I’m a little late with my review, as Your Money or Your Life was supposed to be our July book for our summer book club and I just finished it. Better late than never, right?
In June I reviewed Dave Ramsey’s Complete Guide to Money. Feel free to check that out, too!
Now, onto this review.
For some reason, I had a really hard time getting into this book. There’s an introduction and a prologue and I swear it took me 3 weeks to get through those few pages. But once I finally got into the first chapter, the book drew me in a bit more and I devoured it pretty quickly.
I definitely didn’t agree with everything the authors said. They start laying their argument by discussing how miserable many people are in their jobs: the long commute, battling traffic, doing mindless work, and always looking forward to 5:00pm or punch-out time. They call it “making a dying” (instead of making a living). I have to say, this perspective really didn’t resonate with me at all. I think partly because I really love my job, partly because its still so fresh and new (and I’m just so grateful to have it), and partly because I don’t have the typical 9-5 job. There’s a little more flexibility and I find it to be challenging but enjoyable at the same time. So the way they framed the book really didn’t appeal to me. I felt like it was written for someone else.
That being said, I still really enjoyed the content. Some of the figures the authors present are really compelling – on average we have $8,000 of consumer debt for every man, woman, and child in the United States. Savings rates in 2007 were less than 1 %, compared to a 10.9% rate of savings in 1981.
The book was a little dated (and, therefore, so are the figures presented), but the core message is clear: We spend our whole lives working and have nothing to show for it. No savings and lots of debt. So from that perspective, we’re certainly a slave to our jobs.
I also really enjoyed the various thought provoking exercises. Again – I didn’t feel that everything necessarily applied to (or helped) me, personally. Though I think much of that is because I’m already committed to my debt-reduction journey. If I read this book 3 years ago when I was still just contemplating tackling my debt (before I’d taken real and active measures to actually pay down debt) I think it would have been much more beneficial. Even so, there were several activities that still appealed to me.
Step 2 in the program is to “track your life energy.” The authors give two simple instructions to complete this step: “a) Establish the actual costs in time and money required to maintain your job, and compute your real hourly wage, and b) Keep track of every cent that comes into or goes out of your life.” The purpose of this activity is to step back and really assess our true income, after taking all job-related time and expenses into consideration (e.g., work clothing, commute time, lunches at the office, evening e-mails, etc.)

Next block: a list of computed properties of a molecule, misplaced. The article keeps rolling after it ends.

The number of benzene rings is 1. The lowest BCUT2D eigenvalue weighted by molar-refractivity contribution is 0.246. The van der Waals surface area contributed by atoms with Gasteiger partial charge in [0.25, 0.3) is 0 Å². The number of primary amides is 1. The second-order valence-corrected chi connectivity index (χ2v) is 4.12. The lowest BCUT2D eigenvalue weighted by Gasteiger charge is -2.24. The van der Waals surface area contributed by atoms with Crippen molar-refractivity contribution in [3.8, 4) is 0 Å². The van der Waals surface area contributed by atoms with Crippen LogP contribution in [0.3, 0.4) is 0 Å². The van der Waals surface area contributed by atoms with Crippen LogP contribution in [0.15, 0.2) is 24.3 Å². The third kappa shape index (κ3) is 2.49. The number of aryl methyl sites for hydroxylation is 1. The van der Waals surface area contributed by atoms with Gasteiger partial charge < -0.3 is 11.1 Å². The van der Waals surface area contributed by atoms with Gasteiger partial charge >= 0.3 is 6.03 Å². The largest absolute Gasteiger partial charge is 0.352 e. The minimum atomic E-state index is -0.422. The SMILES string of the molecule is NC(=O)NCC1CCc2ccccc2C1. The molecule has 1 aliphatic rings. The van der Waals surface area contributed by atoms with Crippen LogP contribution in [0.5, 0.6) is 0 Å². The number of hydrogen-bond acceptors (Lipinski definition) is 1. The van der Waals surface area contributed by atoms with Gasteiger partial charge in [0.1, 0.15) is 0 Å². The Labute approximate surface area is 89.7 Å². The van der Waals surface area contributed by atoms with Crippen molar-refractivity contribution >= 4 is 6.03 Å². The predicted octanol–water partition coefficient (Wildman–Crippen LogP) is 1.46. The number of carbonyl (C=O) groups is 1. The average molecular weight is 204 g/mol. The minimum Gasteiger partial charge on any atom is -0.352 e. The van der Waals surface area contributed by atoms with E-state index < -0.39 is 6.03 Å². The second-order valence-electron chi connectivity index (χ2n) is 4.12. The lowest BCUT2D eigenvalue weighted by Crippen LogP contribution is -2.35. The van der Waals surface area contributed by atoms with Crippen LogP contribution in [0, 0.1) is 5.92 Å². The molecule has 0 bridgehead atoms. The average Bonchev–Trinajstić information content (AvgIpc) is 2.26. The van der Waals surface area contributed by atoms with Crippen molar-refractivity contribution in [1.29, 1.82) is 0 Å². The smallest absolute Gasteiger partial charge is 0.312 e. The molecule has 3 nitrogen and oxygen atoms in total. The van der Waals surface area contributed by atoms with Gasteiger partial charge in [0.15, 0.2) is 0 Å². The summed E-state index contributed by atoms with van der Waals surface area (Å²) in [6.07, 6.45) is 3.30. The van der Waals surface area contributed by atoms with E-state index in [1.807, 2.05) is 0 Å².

The authors pose the question: “If you didn’t need [your] money-earning job, what time expenditures and monetary expenses would disappear from your life?”
I also like how the authors continually push back against the traditional job scenario (the 40 hour work week for 40 years). They teach readers to think in terms of overall life values, satisfaction, and fulfillment and to examine how behaviors might change if work were not a requirement of survival. They challenge our culture’s very idea of “fulfillment” and explain the thin line between “enough” and “excess.” They teach the pleasures of frugality – of spending less, but enjoying more.
Overall, nothing was really rocket science in this book. They provide strategies to decrease spending and live a happier, more fulfilling life with less. But I liked how they tied together many psychological and even spiritual (to some extent) elements to make a case for the importance of changing our outlook on life: to place more value on our time and less value on “stuff.”
I think this book would be particularly beneficial for those just starting (or thinking of starting) their debt-reduction journey, or for those who are struggling with budgeting.
If you’ve read this book, what did you think? Have you read any other good financial books or articles lately? (feel free to link in comments)